Purpose: To investigate the physical and mechanical behaviors of polyether ether ketone (PEEK) before and after thermocycling, as well as its potential use as a more durable prosthetic component for implant-supported and -retained removable dental prostheses (I-RDPs). Materials and Methods: Roughness and surface hardness were evaluated in specimens obtained using the subtractive method (n = 20) with a diameter of 9 mm and a thickness of 2 mm, and retention force was measured using attachments with a diameter of 4 mm and a height of 3 mm. For fatigue resistance testing, a polyurethane matrix with two ball abutment implants (MDL, Intra-Lock International) was used to simulate the mandibular alveolar ridge. A total of 40 attachments (n = 20 pairs) were placed in acrylic resin blocks using an analog technique for the direct clinical pickup of overdenture female attachments, then submitted to 2,900 insertion/removal cycles to simulate 24 months of overdenture use. Physical analyses were performed by Fourier-transform infrared spectroscopy (FTIR), x-ray diffraction (XRD), and differential scanning calorimetry (DSC) before and after thermocycling (5°C to 55°C for 10,000 cycles). After normal distribution was verified by Shapiro-Wilk test, one-way ANOVA was applied to analyze the surface roughness and hardness, and two-way ANOVA with Bonferroni adjustment was used to assess the retention force (α = .05). Results: Thermocycling did not change the PEEK surface roughness or hardness (P > .05). As for the retention force, the highest average was observed after the thermocycling test (P = .006). Conclusion: Based on the FTIR, XRD, and DSC results, PEEK crystallinity decreased after thermocycling, and the physical and mechanical behaviors of this polymer were compatible with the proposed application, suggesting that PEEK is a component of greater durability for I-RDPs. Int J Prosthodont 2023;36:612–619.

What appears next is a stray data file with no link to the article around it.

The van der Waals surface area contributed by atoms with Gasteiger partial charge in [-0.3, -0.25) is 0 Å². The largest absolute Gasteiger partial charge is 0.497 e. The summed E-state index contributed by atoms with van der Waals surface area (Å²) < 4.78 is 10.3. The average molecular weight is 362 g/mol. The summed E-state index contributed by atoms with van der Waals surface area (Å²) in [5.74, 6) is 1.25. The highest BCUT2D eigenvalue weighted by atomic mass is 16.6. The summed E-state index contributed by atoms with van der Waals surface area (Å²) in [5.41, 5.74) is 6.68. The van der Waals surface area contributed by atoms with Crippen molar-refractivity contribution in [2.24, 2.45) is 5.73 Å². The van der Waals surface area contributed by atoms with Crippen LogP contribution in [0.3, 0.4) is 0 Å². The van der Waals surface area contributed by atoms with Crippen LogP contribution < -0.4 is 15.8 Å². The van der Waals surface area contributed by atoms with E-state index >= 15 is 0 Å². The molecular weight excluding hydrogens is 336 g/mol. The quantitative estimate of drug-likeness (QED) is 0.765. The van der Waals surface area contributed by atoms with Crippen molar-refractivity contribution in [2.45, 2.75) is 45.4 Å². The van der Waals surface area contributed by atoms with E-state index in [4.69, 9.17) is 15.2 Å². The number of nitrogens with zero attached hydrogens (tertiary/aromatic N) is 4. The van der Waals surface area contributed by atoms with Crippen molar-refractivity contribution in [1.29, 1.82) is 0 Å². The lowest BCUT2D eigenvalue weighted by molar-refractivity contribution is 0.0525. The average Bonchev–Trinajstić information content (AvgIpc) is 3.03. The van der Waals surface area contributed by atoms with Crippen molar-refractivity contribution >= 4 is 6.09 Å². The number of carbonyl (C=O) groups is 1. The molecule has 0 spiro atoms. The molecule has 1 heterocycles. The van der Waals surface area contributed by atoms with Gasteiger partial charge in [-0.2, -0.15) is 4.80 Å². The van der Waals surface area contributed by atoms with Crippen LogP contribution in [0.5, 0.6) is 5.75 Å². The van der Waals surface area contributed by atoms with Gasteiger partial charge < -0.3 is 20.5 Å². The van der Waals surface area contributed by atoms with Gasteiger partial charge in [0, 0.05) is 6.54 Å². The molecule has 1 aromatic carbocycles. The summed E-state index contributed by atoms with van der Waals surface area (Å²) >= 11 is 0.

DOI: 10.11607/ijp.7473, PubMed ID (PMID): 34003199Pages 620-629, Language: English